The Sports Officiating Manual gives guidelines for training officials, a code of conduct for officials, and includes study guides to teach officials the rules of softball, volleyball, and basketball. Quizzes are included for use at training clinics.

“We’ve found that the most successful sports programs have officials who have been called and set apart and supported by priesthood leaders,” says Brother Tobler of the General Activities Committee. “Selection of coaches is another important factor. The coach has a built-in opportunity to reach young people, as well as some of the older participants.”

In the Yuba City Stake, callings to officials are made on the stake level. A professional official is called as chairman. “We use videotapes put out by the national officials’ association to help with our training sessions on basketball and softball,” said President Tingey. “We also bring the teams in to watch the tapes, so they know what the rules are. And we summarize the rules for a sport on one sheet before any sports season starts. Each participant and priesthood leader gets a copy of those rules.”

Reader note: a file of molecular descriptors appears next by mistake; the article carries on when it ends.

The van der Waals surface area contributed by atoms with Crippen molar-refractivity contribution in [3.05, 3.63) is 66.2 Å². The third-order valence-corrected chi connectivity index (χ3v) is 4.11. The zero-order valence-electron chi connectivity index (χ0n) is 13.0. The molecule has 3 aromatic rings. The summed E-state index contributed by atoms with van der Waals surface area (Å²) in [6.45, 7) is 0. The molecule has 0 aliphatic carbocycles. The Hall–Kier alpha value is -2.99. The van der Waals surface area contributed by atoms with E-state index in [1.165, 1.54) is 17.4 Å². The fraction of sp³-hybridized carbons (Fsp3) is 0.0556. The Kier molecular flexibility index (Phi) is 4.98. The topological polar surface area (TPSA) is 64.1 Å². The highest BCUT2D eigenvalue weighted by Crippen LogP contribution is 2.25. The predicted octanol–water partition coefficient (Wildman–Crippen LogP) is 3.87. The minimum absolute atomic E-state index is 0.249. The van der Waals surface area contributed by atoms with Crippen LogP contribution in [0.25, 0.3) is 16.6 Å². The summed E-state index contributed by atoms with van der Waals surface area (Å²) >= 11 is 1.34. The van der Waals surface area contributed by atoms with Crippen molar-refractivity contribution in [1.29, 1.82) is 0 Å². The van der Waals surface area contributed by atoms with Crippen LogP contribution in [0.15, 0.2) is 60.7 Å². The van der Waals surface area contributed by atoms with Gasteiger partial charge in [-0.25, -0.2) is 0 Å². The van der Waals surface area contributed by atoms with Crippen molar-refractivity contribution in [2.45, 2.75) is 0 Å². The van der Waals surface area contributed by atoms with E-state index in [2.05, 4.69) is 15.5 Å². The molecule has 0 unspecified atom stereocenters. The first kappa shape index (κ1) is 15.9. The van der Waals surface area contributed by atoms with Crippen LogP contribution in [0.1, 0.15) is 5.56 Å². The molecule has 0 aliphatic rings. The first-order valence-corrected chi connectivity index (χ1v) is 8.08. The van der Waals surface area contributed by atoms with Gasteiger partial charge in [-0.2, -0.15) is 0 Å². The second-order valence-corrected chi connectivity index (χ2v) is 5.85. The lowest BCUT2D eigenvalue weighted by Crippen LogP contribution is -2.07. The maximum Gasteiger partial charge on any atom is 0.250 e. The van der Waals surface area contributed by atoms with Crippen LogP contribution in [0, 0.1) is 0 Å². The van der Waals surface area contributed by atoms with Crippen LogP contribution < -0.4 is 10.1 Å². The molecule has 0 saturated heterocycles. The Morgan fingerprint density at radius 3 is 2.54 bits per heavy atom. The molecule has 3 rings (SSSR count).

Teaching both players and spectators the rules of a game is crucial to promoting sportsmanship, added Sister Michaelis. “I teach officiating at Brigham Young University, and most of my class members think they know the rules thoroughly. When I quiz them on the commonly misunderstood rules, they generally miss about 50 percent. I can cite examples of rules in basketball and volleyball that spectators generally don’t know, so they criticize the official for what they feel is a bad judgment. That’s why I think it’s a good idea to print the ten most commonly misunderstood rules for a particular sport and hand out the rules to the audience.”

But with all of these suggestions for fostering a spirit of good will in Church sports, ultimately the responsibility for playing fairly and with a good attitude rests with the individual.

“The Church can counsel us and give guidelines and direction, but individuals and groups have the responsibility to discipline themselves and each other,” said Brother Thorstenson. “An individual’s character shows itself more readily in the field of competition than in just about any other phase of life. As we commit ourselves to the gospel and its ramifications, we need to consciously remember what we represent. Even though we might be clothed differently in a sacrament meeting than in a sports contest, we’re still the same people, and we still represent the Savior. Our job is to be worthy of that honor, whatever our activities may be.”

Illustrated by G. Allen Garns